"We hope the Supreme Court will use this opportunity to protect people like First Liberty clients, Aaron and Melissa Klein, who have been forced out of business because the state of Oregon would not tolerate them operating their business according to their religious conscience," Berry told PJ Media.
The Kleins, who operated the bakery Sweet Cakes by Melissa, also refused to bake a cake for a same-sex wedding, in this case for a lesbian couple. The couple sued, claiming that the bakery had "mentally raped" them by denying service on religious grounds. The Kleins were fined $175,000, losing their life savings and going out of business as a result.
"No one should lose their livelihood because the government disagrees with their religious beliefs," Berry said.
While the First Liberty lawyer would not speculate on the likelihood that the court would side with Phillips, he told PJ Media that "we certainly hope it will rule strongly in favor of religious liberty."
If it did so, Berry suggested that such a ruling might support religious freedom laws like the one recently upheld in Mississippi. That law explicitly protects those who believe that marriage is between a man and a woman, that sex is rightly reserved for marriage, and that gender is determined by biological sex from government discrimination.
One of the specific protections in the Mississippi law clearly connects to this case. That law explicitly protects those who decline to provide services, accommodations, facilities, goods, or privileges for weddings, in accordance with specific religious beliefs. It lists cake and pastry artistry among the specific types of business protected from state sanction.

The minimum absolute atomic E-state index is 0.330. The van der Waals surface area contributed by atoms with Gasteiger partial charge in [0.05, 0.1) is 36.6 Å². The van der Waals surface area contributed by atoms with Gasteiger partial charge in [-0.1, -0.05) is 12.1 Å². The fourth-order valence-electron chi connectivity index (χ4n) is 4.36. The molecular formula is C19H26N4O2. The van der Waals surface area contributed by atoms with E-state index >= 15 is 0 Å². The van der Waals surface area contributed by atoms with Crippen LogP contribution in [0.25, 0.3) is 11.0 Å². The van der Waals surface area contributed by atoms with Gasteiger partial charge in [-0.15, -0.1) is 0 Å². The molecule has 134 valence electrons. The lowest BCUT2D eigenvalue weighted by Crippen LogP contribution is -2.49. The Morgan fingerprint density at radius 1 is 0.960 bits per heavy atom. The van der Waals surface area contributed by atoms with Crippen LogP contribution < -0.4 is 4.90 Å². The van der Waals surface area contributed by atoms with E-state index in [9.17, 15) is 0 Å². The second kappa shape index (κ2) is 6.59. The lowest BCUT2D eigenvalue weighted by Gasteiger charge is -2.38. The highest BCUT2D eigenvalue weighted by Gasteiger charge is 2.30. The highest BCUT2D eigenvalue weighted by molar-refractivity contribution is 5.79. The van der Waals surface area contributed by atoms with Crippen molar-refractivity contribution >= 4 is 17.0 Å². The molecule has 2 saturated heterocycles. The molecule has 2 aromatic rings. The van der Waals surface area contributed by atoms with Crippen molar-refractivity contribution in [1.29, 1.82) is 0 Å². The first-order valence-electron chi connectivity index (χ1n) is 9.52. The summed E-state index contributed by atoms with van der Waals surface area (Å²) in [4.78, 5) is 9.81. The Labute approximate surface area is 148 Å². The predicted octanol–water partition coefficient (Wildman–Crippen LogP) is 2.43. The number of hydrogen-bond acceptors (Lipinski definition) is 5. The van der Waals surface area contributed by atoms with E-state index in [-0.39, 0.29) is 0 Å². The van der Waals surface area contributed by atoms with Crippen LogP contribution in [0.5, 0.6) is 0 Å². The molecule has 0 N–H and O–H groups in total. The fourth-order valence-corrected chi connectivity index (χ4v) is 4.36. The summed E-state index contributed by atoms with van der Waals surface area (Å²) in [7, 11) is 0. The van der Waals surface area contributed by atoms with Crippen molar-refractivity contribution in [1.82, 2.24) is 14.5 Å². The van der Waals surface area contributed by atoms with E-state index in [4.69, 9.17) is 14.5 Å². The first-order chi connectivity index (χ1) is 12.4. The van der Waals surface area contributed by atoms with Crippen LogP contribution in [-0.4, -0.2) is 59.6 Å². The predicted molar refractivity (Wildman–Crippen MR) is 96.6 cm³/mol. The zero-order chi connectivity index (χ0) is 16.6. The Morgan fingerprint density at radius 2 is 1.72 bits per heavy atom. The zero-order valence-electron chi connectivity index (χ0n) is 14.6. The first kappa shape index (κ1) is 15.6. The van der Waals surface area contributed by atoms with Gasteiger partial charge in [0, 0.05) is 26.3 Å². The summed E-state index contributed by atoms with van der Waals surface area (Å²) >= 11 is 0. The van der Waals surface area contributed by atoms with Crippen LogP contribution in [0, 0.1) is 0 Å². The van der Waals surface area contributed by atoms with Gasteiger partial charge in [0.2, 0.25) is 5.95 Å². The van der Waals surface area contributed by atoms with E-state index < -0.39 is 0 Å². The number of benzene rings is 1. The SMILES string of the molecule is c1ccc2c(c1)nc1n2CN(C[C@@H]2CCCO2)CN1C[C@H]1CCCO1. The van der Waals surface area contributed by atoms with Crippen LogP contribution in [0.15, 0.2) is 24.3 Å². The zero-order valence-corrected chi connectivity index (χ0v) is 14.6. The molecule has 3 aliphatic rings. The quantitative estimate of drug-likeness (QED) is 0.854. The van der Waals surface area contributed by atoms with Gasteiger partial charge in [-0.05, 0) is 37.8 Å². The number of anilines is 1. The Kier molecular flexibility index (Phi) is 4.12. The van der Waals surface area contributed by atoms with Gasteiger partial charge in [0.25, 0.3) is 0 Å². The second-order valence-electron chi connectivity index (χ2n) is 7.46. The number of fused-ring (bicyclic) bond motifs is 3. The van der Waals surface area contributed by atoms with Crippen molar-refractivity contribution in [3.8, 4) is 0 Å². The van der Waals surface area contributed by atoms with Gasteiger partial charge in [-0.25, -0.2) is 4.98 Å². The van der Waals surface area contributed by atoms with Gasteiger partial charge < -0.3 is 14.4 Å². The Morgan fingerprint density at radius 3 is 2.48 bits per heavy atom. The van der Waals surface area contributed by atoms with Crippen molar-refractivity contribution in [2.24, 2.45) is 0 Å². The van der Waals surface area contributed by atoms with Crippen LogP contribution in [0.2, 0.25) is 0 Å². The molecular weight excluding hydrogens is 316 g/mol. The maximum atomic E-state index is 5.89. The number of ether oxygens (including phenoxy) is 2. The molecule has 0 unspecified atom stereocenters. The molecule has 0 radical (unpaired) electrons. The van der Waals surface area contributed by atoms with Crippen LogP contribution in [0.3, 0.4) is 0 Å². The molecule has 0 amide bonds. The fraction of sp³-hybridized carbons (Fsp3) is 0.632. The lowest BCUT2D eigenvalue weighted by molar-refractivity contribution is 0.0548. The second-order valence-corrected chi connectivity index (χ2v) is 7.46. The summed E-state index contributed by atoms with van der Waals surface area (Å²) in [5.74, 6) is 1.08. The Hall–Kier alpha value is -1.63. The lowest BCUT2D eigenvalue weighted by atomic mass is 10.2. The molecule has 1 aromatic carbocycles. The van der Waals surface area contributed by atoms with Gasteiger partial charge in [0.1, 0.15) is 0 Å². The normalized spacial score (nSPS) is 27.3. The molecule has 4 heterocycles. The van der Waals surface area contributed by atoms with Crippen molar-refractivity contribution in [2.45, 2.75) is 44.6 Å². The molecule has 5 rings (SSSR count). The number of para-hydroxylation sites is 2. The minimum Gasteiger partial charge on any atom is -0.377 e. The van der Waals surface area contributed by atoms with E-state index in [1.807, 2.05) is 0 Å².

LGBT activists have attacked the law as bigoted, but it is arguably necessary after the 2015 Supreme Court decision Obergefell v. Hodges, which legalized gay marriage across the U.S. As Ryan T. Anderson explained at The Daily Signal, "there is nothing scandalous about protections for particular views that are at odds with those on which the government acts."
"To the extent that there is any overlap between the issues, our hope is that religious liberty will prevail," Berry said. "As a nation, we should tolerate and accept people of faith and their right to operate a business."
That is exactly what the Supreme Court would do if it ruled in favor of Phillips. The ACLU and the Colorado Civil Rights Commission might argue that such a ruling would violate LGBT people's civil rights, but free speech, free association, and religious liberty are fundamental rights.
Furthermore, businesses like Masterpiece Cakeshop and Sweet Cakes by Melissa gladly served LGBT people, just not gay weddings. They had no problem serving "those kind" of people, they just did not want to be seen as endorsing a version of marriage opposite their religious beliefs.
States like Mississippi and Alabama are pioneering the way to navigate these complex issues, and this fall, the Supreme Court will weigh in on the case of Masterpiece Cakeshop. Religious freedom is in the balance, and with Justice Neil Gorsuch, the court leans to the Right. There is reason to hope that the First Amendment will win the day.